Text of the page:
How loneliness is born (and why it matters)
The challenge for remote employees is that they don't typically get enough opportunities to exercise their vagus nerve. As a result, it gets out of shape and can even atrophy like any muscle in the body.
This very thing was found in mice as revealed in a Neuroscience 2018 report, where researchers removed the mice from their social structure and placed them into isolation, later witnessing their brain cells connected with social interaction atrophy.
Loneliness might then be a warning sign the brain sends off, attempting to get you to socially exercise. That's important because research has shown that prolonged isolation can result in all kinds of things like depression and anxiety. (To help you or a team member, you can read more in our post: 4 Tips on How to Deal With Anxiety at Work in the Long-Term)
How you can help prevent loneliness
As a manager, you need to be aware of the effects of isolation on remote team members. It's not all up to you, but there are things you can do to encourage those working under you remotely to engage socially with the team.
First and foremost, you should talk about where your remote employees plan to work. Andreas Klinger tackles this in his remote crash course by saying in clear terms that he believes remote workers should not work from home. He feels that it heightens the isolation factor.
Instead, he says encouraging remote workers to get shared office space (not co-working, which he says can be too distracting) has helped with teams he's worked with.
Meanwhile, leadership coach and former CTO, Mathias Meyer, asked his following on Twitter what they do to stay socially healthy while working remotely and offered a few of his own tips which can apply to any remote situation:
Mathias's followers shared a variety of great tactics you can recommend your remote staff work into their routines:
- Meditate to clear their mind and relax
- Work in a place with busy traffic and activity near you
- Exercise outside your home regularly and potentially in a group like a sport or yoga
- Cowork with friends at their office, a coffee shop, or coworking space
- Take a walk around your neighborhood
- Volunteer regularly in your community
- Be intentional and comfortable making small talk with coworkers (it doesn't have to be hard work the entire time)
In general, the best way to beat loneliness is to get out and interact with friends and family more often.
Of course, that’s easier said than done and people often don’t even want to bring these feelings up. That’s why you, as their leader, should.
You can bring it up in your 1 on 1s, and offer suggestions for socializing. Additionally, you can set a good example by making time for small talk in meetings. This will not only benefit your team’s productivity and their relationships with each other, but also save that vagus nerve from atrophy.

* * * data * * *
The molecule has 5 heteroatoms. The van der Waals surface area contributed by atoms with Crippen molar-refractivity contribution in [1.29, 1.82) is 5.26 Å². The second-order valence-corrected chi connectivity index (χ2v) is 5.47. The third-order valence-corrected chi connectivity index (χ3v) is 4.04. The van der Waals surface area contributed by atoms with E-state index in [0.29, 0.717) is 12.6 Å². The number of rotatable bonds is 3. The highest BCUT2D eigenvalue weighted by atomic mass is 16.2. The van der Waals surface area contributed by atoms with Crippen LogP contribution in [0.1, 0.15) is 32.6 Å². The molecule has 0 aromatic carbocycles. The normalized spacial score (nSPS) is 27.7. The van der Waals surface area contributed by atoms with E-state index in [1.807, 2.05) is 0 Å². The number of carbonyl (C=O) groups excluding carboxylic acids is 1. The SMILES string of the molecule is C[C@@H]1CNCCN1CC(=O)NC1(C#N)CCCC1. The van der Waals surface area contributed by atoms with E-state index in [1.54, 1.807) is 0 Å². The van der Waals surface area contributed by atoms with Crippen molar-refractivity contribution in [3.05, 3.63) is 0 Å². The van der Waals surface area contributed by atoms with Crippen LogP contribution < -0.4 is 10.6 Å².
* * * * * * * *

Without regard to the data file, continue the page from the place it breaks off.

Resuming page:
10) Taxes, regulations, and other legal paperwork
Do your current or prospective remote employees work in the same state? The same country even? If you're typically hiring remote employees in California, then you hire someone from Florida, do you know what kind of tax and other logistical paperwork you'll need to take care of?
If not, it could bite you hard as Baremetrics founder Josh Pigford found out:
Hiring people in different countries will have many different rules, and because of that many founders and managers are more on top of that. However, just as important can often be hiring across state lines.
Each state may have different rules and regulations to follow in addition to taxes to file. You also have to pay for things like unemployment insurance, and worker's compensation, separately for each state.
The hidden costs of hiring remote employees
What was otherwise a few quick entries in your payroll system can quickly get a lot more complicated and time-consuming, whether you're hiring remote employees in other states or countries.
Most important is to remember that government rules and regulations are serious; you can't explain issues away, nor "ask for forgiveness instead of permission" when it comes to these things. You will get caught, and you will get fines.
Therefore, while it's exciting to add new hires from a new place, you'll want to make sure you put in the proper time and consult the correct help in staying compliant in each country and state to cover your bases and budget for any added costs.
The best way to stay in front of this is to do the following:
- Before hiring someone in a new state or country, talk with HR and legal to make sure there aren't any special considerations to keep in mind.
- Contact your payroll provider to see what they can automate for you and what they recommend. Even for things they can't do themselves, they often can point you to the right government website.
- Ask your potential new remote employee, as they may have gone through all of the same hoops in a previous job.
Being a manager is not always glamorous. This is an example of unsexy, yet necessary work, to ensure that your next remote hire comes on board smoothly, and your company avoids any unexpected fines or violations.
11) Not everyone is a fit for remote, even if they say they are